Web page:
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I am the human resources manager for an organisation that has gone through significant change following the onset of Covid-19
I am the human resources manager for an organisation that has gone through significant change following the onset of Covid-19. Another change is the automation of some business processes; I fear it will also cause employee anxiety as some roles may be made redundant. How do I manage this situation?
H ello James, the last two years caused many to re-think how they run and operate their businesses, including how they manage their people. This continuous review is ongoing, and it is not about to stop. Many will not revert to “how it was before” because everyone’s expectations have changed. Technology came central to the key to success during the epidemic, and many businesses were forced to adapt.
The adjustment also highlighted that some processes could be managed remotely, and critical software systems could also do work that people were doing. The expectation is that automation will automatically bring about efficiency. While this may be the case, we must remember that we still need the human element to manage these new automated processes. As the head of HR, your responsibility is to ensure that any transition to automation is managed well and with a humane approach. You need to understand which processes are being considered for automation and why. You are the person people will come to for explanations and answers. You need to provide a sound rationale for the business decision.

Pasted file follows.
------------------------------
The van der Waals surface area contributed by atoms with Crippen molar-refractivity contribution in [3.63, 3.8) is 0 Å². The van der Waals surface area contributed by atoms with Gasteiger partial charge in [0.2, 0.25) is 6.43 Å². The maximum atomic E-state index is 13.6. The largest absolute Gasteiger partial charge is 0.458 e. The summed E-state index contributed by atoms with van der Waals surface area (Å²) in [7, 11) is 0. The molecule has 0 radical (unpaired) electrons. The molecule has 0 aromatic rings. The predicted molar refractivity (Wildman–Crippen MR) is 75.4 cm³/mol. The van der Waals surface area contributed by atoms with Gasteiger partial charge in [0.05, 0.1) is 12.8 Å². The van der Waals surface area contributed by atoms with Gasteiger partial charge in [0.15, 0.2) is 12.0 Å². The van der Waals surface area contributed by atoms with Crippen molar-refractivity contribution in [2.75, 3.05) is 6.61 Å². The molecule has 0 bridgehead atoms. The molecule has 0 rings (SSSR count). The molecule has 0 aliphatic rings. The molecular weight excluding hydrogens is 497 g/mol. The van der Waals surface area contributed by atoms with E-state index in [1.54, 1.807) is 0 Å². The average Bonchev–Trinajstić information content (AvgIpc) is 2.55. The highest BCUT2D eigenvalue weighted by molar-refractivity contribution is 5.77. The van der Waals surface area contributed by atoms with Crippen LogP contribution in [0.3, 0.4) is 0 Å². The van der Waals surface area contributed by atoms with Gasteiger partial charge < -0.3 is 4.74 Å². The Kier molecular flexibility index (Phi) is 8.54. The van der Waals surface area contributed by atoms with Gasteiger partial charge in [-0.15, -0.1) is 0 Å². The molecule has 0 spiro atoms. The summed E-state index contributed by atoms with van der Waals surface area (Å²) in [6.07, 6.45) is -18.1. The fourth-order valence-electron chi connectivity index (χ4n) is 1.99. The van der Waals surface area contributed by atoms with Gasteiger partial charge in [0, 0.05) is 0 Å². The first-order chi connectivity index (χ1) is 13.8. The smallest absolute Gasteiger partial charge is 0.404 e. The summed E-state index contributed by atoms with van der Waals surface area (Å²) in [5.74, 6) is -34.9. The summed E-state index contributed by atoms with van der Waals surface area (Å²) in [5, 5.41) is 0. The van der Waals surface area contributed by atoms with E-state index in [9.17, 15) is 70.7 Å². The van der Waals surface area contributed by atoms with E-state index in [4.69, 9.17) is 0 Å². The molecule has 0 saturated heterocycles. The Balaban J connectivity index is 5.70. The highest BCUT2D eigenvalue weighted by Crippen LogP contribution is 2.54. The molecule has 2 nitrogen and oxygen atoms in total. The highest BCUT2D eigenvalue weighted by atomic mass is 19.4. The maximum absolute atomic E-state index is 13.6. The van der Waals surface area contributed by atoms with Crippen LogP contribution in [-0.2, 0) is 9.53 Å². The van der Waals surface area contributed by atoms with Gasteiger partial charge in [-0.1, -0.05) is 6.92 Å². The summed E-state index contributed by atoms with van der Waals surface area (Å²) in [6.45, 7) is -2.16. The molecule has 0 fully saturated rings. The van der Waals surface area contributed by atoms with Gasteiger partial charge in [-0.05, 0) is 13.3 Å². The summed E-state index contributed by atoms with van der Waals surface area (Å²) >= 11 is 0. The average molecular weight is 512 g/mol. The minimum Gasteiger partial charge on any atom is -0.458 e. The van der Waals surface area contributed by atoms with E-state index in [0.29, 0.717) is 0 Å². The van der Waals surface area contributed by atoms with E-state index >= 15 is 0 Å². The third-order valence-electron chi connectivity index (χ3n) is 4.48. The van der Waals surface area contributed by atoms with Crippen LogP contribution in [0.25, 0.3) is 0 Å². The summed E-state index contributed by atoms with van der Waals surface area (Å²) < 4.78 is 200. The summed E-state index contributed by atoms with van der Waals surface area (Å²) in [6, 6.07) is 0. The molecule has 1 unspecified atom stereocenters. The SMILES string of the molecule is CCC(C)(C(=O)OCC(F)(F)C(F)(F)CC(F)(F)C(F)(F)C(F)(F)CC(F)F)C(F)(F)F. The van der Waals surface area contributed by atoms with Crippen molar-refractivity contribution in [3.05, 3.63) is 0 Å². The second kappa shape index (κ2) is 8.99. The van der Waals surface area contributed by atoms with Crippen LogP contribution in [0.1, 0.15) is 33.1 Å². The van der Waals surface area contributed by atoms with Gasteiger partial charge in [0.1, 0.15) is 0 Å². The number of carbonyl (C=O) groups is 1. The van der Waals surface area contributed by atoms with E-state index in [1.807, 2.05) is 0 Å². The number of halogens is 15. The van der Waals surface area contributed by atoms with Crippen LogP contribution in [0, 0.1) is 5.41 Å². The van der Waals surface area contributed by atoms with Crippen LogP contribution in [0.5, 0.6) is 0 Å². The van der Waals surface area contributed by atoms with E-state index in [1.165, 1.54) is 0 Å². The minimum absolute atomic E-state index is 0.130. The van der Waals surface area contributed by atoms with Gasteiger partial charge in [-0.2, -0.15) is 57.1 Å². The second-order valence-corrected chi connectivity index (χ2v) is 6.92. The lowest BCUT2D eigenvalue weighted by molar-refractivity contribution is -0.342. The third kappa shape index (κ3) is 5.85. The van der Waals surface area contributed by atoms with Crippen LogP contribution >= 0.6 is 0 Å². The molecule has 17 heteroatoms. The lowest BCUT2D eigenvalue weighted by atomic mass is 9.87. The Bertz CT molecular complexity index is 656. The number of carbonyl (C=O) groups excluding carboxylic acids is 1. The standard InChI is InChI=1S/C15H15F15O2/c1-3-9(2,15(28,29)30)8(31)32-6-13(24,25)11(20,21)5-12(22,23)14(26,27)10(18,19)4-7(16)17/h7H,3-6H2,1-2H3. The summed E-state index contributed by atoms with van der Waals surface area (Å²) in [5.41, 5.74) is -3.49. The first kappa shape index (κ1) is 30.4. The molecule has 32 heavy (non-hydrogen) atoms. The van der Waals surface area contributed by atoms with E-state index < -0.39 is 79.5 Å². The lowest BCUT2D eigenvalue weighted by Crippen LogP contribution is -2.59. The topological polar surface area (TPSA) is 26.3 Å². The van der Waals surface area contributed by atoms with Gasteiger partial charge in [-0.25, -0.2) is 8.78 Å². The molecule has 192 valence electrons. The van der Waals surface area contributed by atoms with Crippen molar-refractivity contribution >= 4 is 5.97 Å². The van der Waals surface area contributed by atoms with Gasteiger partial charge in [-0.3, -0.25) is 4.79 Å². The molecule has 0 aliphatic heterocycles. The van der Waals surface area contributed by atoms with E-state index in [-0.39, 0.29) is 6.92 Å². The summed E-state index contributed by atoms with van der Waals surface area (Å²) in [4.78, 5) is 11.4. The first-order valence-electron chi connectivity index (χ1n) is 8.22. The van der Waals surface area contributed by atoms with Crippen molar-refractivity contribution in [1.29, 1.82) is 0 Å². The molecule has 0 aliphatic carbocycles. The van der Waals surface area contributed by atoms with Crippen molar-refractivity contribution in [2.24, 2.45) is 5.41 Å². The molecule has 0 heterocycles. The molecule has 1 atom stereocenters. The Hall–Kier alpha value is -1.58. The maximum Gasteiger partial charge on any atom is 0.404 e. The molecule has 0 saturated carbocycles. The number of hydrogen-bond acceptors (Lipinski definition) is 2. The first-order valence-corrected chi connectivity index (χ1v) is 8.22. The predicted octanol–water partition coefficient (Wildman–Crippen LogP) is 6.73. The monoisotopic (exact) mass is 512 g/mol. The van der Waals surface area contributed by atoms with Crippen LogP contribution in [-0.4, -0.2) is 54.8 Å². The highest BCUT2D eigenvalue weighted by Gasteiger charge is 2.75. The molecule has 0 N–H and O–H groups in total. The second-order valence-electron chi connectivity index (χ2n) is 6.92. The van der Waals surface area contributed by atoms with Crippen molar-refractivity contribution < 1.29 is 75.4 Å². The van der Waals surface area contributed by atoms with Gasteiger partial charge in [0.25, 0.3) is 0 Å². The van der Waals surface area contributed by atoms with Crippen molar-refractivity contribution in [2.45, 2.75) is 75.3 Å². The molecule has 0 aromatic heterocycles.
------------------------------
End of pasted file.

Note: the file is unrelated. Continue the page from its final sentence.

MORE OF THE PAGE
Secondly, you need to start working with the automation team to understand the skills required for the people who will manage these processes. It is unlikely that automation will be immediate. Instead, it will take time and be handled in a phased manner. At some point in the process, you are likely to start planning for redundancies, which is also a sensitive aspect. While the above sounds doom and gloom, it is also an opportunity to highlight the importance of the manager-employee relationship. Automation is likely to reduce the work a manager must complete. The manager can then use this additional time to create space, so s/he is available to support staff and allow managers to develop and become better leaders. The number of staff may be reduced, but those who remain must be managed through the transition, and the manager must play a critical role in managing the successful change. It’s a balancing act that needs to be managed carefully. Good luck
Managing Director, The Leadership Team (U) [email protected]